Metabolic studies investigating the mechanics of cancer cell proliferation have been critical to understanding resource allocation driving tumorigenesis. Generally, proliferating cells eschew efficient energy production in favour of metabolic pathways that generate the essential macromolecular building blocks necessary to grow in size and number, classically termed the Warburg effect. In a new study from the Koch Institute for Integrative Cancer Research at MIT, researchers employ an ingenious combination of isotopic labeling and mass spectrometry, and use in vitro models of proliferating mammalian cells, including non-small cell lung cancer cell lines, to provide new insights into the what fuels cancer cell growth (1).
Non-glutamine amino acids are diverted almost exclusively to cellular mass build-up during cancer cell proliferation.
Glucose and the amino acid glutamine continue to be the top two contributors to the carbon pool in growing cancer cells, accounting of 10% cell mass each, which provides a quantitative proof to the Warburg effect. Interestingly, the research revealed that the exogenous amino acids (other than glutamine) contributed to almost 40% of cellular mass. Paradoxically, the most consumed metabolite glucose is utilized with the least efficiency as most of it is fated to be excreted as lactate by the cancer cells. In contrast, non-glutamine amino acids that are consumed at much lower rates by cancer cells, are diverted almost exclusively to cellular mass build-up during proliferation (2). This observation gives credence to the observations that when the supply of amino acids is limited, cancer cells quickly resort to protein scavenging to fuel their growth (3).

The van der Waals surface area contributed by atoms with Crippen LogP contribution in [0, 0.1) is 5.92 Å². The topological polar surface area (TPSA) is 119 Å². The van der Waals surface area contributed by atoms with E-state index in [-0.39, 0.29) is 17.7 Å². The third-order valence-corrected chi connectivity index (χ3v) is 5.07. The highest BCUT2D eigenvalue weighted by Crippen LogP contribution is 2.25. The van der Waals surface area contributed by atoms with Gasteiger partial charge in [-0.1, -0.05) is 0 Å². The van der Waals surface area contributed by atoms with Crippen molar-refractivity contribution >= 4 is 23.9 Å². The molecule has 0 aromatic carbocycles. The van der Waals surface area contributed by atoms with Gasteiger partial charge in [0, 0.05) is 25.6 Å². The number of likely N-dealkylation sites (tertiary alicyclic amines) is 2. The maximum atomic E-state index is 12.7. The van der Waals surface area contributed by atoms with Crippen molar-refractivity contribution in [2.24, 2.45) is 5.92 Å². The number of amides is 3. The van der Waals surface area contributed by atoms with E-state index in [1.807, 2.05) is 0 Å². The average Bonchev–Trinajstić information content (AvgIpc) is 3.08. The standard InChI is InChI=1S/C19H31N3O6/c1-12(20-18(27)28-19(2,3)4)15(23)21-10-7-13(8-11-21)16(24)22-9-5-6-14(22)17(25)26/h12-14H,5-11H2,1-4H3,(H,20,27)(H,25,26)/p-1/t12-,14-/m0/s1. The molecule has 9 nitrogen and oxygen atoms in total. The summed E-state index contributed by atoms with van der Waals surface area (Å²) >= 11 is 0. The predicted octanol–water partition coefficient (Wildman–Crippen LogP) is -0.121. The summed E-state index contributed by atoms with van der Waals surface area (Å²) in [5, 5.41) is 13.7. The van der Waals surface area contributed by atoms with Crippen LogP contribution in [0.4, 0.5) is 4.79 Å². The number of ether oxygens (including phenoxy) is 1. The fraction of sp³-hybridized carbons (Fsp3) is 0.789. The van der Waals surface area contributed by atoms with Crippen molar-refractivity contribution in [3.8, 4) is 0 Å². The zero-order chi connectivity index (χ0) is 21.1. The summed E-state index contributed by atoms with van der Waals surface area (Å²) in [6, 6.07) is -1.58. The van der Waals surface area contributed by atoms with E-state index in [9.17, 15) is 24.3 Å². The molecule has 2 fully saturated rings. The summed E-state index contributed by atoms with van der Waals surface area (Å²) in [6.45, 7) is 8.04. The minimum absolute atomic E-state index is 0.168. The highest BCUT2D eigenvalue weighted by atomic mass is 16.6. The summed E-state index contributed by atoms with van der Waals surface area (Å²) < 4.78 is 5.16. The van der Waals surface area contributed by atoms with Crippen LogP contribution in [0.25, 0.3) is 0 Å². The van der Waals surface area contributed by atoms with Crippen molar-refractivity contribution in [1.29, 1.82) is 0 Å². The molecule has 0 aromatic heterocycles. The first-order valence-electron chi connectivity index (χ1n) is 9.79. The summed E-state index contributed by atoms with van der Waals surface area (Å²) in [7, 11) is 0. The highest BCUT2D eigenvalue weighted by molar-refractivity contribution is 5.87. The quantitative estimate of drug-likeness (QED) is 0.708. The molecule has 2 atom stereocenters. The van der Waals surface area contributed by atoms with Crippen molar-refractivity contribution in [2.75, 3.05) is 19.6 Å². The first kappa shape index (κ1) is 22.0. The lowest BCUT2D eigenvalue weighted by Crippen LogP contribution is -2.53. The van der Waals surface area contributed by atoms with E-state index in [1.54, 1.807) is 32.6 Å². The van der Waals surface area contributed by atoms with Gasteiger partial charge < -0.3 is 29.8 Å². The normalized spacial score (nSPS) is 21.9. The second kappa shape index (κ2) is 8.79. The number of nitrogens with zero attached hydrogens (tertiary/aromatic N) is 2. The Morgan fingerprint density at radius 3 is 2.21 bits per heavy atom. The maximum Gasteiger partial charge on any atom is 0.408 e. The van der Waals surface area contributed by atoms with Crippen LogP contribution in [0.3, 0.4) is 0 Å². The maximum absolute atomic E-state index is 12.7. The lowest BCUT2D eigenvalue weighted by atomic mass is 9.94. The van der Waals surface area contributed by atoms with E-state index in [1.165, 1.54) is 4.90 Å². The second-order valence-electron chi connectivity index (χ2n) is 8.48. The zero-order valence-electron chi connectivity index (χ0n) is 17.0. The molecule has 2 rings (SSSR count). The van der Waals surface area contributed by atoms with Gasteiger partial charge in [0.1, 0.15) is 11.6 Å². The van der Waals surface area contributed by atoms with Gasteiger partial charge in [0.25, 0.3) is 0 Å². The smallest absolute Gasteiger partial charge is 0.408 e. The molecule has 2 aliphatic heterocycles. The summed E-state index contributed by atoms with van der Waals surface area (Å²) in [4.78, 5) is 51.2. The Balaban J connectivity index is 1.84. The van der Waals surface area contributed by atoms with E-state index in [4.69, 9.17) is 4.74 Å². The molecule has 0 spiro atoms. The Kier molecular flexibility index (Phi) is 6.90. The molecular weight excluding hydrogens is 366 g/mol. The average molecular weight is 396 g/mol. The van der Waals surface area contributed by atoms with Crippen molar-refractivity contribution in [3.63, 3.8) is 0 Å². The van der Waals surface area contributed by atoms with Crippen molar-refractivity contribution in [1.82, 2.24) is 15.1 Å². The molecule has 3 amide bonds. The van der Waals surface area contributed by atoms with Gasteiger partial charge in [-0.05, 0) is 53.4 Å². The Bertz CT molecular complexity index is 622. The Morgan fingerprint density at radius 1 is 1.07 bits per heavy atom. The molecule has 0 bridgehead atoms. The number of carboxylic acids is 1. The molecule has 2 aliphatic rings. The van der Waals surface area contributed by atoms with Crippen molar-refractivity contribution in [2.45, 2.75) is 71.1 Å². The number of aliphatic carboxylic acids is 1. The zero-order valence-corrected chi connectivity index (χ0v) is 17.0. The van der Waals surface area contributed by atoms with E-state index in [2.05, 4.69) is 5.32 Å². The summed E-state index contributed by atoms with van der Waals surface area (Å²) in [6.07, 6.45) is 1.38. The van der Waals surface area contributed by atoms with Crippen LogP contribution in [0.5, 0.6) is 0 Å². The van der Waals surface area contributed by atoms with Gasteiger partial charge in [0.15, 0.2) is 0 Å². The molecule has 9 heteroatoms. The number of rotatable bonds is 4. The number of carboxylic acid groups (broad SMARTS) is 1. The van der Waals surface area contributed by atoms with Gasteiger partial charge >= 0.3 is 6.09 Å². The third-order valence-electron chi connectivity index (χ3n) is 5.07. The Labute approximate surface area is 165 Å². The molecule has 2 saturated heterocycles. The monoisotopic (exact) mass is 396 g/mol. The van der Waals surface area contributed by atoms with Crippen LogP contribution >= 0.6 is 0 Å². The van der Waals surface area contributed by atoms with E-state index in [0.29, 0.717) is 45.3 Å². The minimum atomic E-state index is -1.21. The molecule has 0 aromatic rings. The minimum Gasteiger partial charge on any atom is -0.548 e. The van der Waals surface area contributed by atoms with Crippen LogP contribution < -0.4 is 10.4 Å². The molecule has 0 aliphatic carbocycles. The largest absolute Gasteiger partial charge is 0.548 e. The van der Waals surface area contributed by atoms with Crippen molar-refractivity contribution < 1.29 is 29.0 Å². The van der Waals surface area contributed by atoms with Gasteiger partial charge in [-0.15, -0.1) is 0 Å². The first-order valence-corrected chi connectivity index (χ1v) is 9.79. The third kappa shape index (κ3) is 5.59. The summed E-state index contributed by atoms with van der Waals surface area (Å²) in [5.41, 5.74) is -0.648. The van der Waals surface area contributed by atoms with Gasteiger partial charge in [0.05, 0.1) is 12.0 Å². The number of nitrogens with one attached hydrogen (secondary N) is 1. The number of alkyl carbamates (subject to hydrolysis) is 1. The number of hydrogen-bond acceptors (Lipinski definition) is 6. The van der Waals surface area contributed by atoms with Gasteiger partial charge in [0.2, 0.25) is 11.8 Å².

Glucose supply appears to be able to compensate for the absence of other macromolecules.
However, favoring uptake of macromolecules for cellular build-up instead of biosynthesis is also not true in every case. For example, in case of amino acid asparagine, aspartate, glutamate, and proline, glutamine-derived carbon and nitrogen contributes for much of these cellular mass of these amino acids irrespective of their exogenous supply levels, indicating that despite the higher energy costs, there could be a benefit to adopting this modality as a resistance mechanism for reducing reliance on exogenous supply of metabolites for growth. Additionally, glucose supply appears to be able to compensate for the absence of other macromolecules such as serine or fatty acids, with glucose-derived carbon along with glutamine-derived nitrogen supplying much of the biomass for nucleic acid synthesis that is crucial for cellular proliferation.
Overall, the new study from the Koch Institute (1), provides a quantitative confirmation of the Warburg effect, but also highlights the importance of rapid glycolysis and glutaminolysis for proliferating cells to generate metabolic products beyond biomass carbon.
Mukundh Balasubramanian, PhD, BioSistemika LLC